So, do the boss fights have some issues? Sure, but I think they do plenty of things both outside of the fights and within the fights themselves to leverage those problems. In the end it makes for boss fights that are no better or worse than boss fights in any other game. And as far as this game is concerned, I find them way more fun then running around poor, maze-like level design, steam-rolling enemies with no thought.

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Offline Pixelated Pixies

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Re: RFN RetroActive #26: Ys Book I&II (Official Discussion)
« Reply #38 on: March 11, 2013, 02:37:37 PM »
@Fjurbanski
 
You make some good points. I can see where you're coming from, but I think we'll have to agree to disagree. I simply find the exploration and levelling up to be the most engaging part of the game (although as I've said in previous posts, even exploration has it's issues given the lack of any map feature). The problems I have with the bosses are alleviated by some of the game's features (Saving anywhere for example) but that doesn't make them any more enjoyable to me.
 
It's definitely a interesting game. I'm constantly conflicted while playing it, lol.
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Offline Fjurbanski

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Re: RFN RetroActive #26: Ys Book I&II (Official Discussion)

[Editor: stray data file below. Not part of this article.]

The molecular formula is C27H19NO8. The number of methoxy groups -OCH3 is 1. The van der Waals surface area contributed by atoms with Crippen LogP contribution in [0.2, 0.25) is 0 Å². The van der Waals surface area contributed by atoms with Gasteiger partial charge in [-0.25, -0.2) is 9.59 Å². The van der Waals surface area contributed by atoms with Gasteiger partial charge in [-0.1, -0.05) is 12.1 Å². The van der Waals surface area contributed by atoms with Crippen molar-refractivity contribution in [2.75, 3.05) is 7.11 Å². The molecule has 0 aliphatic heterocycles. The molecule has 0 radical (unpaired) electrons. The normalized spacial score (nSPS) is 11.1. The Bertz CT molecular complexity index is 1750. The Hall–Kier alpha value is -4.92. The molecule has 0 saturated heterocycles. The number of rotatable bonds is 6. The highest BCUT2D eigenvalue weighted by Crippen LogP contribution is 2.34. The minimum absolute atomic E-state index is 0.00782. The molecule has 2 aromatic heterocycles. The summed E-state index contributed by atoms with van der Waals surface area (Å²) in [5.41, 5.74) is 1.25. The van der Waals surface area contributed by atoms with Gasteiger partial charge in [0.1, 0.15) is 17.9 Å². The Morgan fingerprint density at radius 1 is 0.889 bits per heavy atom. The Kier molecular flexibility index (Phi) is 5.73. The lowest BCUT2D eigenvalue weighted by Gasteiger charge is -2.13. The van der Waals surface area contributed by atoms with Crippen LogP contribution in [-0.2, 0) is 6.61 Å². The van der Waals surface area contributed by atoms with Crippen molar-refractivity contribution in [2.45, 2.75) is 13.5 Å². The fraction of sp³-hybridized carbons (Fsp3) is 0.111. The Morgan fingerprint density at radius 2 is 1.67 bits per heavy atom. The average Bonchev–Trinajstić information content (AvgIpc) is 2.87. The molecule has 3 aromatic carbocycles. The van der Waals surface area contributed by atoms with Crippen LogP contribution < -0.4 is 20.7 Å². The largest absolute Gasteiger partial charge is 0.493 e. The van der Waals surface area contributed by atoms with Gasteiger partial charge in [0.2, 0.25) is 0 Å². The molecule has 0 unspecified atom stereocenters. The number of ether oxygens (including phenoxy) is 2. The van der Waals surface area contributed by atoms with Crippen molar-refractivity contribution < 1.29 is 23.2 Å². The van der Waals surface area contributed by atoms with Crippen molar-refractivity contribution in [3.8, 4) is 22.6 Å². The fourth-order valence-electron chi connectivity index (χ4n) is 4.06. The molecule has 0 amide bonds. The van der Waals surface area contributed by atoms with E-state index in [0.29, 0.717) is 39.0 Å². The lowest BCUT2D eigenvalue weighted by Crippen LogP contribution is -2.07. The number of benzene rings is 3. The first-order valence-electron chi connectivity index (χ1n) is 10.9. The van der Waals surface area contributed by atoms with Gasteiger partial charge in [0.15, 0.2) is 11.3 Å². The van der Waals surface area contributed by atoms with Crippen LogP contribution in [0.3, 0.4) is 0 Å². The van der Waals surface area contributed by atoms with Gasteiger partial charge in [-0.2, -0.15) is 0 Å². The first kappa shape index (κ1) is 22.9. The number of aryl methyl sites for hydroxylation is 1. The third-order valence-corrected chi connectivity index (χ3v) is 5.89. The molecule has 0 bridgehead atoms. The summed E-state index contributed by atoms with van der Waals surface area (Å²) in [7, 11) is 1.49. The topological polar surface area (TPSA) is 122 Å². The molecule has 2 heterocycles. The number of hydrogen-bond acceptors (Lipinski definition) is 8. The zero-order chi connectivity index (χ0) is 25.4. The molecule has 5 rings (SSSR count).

« Reply #39 on: March 11, 2013, 02:44:08 PM »
It's definitely a interesting game. I'm constantly conflicted while playing it, lol.


Oh, me too, definitely. I rag on the level design, but there are certain parts that I think are really well done. I like this, I don't like that, etc.
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Offline Pixelated Pixies

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Re: RFN RetroActive #26: Ys Book I&II (Official Discussion)
« Reply #40 on: March 11, 2013, 04:26:34 PM »
The use for the Misty Ice Drops? :confused;
 
I never would have tried that had I not referred to a guide. Some times games expect me to make these leaps of logic that I'm just not capable of making.
 


It can freeze air into ice? Surely it's the water in the air that's frozen into ice? And if it can freeze the water in the air into ice, thus creating a solid platform to walk on, then why can't it freeze the trickling waterfall into ice so that I can just walk up it? Also, if it can freeze air into Ice, then how come it only works in that once specific spot? Why can't I make platforms between all other gaps also? How was I to know that I had to use it in that specific spot?